The structure of social classes and strata in China from 1957-1977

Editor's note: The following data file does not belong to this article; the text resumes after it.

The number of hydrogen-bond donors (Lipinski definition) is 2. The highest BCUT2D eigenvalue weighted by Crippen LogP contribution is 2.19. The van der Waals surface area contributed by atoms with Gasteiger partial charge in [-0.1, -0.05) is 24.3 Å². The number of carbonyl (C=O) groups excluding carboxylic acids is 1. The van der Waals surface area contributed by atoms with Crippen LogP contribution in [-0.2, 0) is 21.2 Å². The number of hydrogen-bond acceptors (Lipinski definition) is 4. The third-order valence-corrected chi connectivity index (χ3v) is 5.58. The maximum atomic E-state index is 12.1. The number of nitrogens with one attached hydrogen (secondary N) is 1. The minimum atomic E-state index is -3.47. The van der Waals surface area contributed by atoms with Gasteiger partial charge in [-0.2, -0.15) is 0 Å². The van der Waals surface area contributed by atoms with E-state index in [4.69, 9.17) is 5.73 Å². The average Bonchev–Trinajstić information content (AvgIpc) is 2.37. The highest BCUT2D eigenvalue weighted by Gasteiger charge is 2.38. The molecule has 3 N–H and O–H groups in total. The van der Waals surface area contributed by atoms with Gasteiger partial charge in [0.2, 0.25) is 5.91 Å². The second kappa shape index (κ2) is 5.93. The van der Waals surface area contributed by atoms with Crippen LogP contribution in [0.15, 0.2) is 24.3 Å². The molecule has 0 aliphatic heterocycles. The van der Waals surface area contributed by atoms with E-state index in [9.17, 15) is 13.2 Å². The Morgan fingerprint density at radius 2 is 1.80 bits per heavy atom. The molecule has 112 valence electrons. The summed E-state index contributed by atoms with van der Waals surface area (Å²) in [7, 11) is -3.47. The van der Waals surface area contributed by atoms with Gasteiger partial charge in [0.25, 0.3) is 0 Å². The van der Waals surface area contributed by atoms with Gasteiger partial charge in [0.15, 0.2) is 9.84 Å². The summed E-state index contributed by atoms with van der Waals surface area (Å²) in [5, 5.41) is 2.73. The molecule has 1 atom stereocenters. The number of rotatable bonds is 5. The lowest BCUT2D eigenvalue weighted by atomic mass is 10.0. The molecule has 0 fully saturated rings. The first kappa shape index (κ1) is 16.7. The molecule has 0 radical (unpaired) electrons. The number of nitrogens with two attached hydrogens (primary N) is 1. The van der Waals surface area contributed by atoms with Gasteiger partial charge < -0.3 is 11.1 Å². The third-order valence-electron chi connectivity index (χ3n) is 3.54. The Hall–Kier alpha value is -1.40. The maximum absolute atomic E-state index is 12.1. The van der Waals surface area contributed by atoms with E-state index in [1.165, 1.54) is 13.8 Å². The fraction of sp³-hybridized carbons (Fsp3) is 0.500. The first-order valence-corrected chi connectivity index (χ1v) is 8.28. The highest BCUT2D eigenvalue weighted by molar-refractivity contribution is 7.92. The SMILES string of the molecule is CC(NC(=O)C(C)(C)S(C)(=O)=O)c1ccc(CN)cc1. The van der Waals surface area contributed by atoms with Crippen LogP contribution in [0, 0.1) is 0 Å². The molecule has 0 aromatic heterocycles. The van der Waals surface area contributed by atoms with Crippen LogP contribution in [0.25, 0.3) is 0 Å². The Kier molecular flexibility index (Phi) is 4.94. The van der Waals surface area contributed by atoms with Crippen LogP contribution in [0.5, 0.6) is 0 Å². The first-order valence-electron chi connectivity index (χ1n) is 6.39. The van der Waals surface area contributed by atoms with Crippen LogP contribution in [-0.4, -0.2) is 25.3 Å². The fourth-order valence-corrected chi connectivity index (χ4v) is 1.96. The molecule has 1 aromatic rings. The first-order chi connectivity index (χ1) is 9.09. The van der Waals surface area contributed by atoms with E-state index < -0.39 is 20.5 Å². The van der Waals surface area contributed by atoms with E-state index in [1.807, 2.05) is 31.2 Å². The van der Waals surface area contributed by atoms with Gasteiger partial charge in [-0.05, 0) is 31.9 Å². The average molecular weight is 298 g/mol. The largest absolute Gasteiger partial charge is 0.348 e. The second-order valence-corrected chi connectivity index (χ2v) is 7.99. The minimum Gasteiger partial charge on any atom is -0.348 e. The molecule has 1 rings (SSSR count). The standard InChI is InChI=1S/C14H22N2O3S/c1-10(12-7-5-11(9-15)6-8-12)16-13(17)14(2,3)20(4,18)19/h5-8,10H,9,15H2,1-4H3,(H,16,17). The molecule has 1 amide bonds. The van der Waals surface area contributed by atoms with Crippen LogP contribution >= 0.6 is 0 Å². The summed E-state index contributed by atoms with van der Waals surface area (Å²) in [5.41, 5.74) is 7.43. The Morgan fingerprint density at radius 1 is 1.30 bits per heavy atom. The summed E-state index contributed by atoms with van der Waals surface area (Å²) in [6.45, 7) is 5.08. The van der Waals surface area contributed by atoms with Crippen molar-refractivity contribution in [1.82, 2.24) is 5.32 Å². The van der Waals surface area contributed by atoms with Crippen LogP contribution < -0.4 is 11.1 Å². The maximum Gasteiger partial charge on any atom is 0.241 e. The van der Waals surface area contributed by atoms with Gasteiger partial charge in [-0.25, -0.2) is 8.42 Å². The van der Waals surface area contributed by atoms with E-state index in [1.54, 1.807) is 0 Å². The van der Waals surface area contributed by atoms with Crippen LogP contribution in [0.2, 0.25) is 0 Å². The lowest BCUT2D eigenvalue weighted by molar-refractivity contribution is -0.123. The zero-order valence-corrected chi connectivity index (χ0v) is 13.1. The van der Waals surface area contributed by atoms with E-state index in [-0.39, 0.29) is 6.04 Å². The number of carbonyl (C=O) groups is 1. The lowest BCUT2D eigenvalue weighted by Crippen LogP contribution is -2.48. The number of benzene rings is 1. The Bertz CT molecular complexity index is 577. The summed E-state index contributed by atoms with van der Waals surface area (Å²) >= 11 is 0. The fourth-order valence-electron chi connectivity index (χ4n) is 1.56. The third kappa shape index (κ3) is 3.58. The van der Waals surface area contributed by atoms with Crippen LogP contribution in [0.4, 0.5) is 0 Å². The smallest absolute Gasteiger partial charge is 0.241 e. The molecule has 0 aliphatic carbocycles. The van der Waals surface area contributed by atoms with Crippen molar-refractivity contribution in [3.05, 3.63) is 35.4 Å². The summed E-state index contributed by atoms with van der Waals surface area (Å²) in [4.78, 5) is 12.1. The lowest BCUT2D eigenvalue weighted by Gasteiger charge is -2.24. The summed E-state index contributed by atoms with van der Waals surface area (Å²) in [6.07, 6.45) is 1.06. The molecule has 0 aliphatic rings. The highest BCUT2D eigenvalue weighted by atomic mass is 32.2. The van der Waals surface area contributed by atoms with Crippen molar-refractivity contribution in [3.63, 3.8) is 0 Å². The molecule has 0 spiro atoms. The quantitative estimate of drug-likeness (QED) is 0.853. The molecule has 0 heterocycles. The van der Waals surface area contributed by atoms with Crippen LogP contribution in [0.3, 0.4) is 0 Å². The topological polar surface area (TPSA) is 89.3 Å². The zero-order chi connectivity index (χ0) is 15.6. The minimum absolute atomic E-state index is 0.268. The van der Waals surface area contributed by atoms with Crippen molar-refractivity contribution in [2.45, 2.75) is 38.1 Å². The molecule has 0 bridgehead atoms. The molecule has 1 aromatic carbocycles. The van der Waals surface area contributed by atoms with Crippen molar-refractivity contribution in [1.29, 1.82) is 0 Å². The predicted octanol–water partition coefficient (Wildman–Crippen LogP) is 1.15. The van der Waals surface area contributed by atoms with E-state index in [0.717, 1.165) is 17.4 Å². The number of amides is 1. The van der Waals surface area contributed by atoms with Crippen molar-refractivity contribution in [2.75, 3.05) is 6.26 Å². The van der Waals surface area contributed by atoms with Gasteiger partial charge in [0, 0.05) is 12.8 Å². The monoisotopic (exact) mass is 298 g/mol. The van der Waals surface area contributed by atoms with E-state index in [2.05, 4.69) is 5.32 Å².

From 1957-1977, under the leadership of Mao Zedong, China went through the movements of correctly handling contradictions among the people - the Anti-Rightest Movement, the “Great Leap Forward,” the people’s commune, the Sino-Soviet Controversy, Nixon’s visit to China, the Lin Biao Incident, Criticizing Deng and Anti-Rightest, and the overthrow of the Gang of Four. In these 20 years, these movements that China experienced were all on a national scale, involving every individual and every family. The country went though ups and downs, and the movements shook the country and shocked the world. Some people say that it was a period of history that is unbearable to recall. It caused both physical and mental suffering, and was so black that it could not be blackened any more. Others say that it was an inevitability of history. It was unavoidable and a period of experiment and exploration, which led to the good results of reform and opening up. So far, there is no consensus view in political and academic circles. In 2008, many conclusions were drawn on the 30 years of reform and opening up. Until the year of 2009, the 60th anniversary of New China, there had not been a decent conclusion. The biggest problem is that there is no fair and correct assessment on how to define and link up the first 30 years and the second 30 years.